First Steps

The thing about having a body that’s prone to migraines is we think it’s limited. We think it has boundaries.

And that’s true to some extent. I can’t eat hot dogs even though I used to love watching my Texas Rangers play at the ballpark while chowing down on a hot dog. I can’t have coffee with three heaping tablespoons of sugar anymore every day like I did when I was a reporter.

But having migraines doesn’t mean we can’t train our body to stretch its limits.

The goal for now, if you’re looking to get started in a workout program, is to just go.

Go run for 5 minutes.

Go run once around the block.

Go run to the end of the road and back.

If you’re starting from vestibular migraine, where dizziness is constant. I’ve been there too. The goal is still the same: go.

Walk for five minutes.

Walk once around the block.

Walk to the end of the road and back.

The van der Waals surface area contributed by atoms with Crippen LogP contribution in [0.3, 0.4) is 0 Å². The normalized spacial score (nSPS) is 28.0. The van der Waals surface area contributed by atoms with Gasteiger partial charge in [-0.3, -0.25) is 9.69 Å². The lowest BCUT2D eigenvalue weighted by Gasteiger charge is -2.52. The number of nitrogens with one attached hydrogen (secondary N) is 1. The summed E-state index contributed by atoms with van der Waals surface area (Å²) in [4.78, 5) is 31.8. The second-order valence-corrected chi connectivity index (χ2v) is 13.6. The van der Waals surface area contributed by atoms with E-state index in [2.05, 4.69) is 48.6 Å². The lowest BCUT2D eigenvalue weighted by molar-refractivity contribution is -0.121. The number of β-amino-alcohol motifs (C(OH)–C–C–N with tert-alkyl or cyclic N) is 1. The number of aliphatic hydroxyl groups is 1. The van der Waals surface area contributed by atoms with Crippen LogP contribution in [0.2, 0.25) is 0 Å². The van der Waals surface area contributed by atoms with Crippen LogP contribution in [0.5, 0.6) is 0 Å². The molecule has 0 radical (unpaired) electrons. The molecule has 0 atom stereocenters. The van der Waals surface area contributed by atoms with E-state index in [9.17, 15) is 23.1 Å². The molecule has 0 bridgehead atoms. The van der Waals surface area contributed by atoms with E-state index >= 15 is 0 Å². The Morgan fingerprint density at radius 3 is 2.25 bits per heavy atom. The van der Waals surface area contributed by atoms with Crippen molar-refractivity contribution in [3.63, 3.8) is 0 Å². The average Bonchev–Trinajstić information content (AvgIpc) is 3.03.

At one point with vestibular migraine, I was walking with a cane or I needed someone to be with me in case I felt like I was going to fall. If that’s the case, take the cane. Take someone with you.

The point is, you need to let your body know that you can do something it thinks it can’t.

I used to tell myself, “If I can run with this, I can walk with this. I can live with this.”

Obviously, practical advice is to pick a day when you don’t already have a migraine or you don’t have severe vertigo. Choose a day when you’re feeling stronger.

If you run for five minutes, I promise your day will be better. Your body and brain will learn the movement. And remember it. It’s called muscle memory, so the next time you run for 10 minutes, your body will remember that motion, that blueprint. It will remember that it’s done this before.

And you’ll remember that you’ve done this before.

If you're scared of taking that first step because it might trigger a migraine, start by walking. We’ll work up to the run.

I ran miles and miles in high school as a cross country runner with no problems. I could run 8 or 9 miles with no fueling plan, but starting back running after being stricken with migraines, I used to get migraines after just running 2 miles.

It’s been a slow process of teaching my body that I can go longer and further. Today, I don't get migraines after just 2 miles anymore.

So walk or run today. Show your body and head that you’re not limited.

*Please make sure your doctor has OK’d exercise.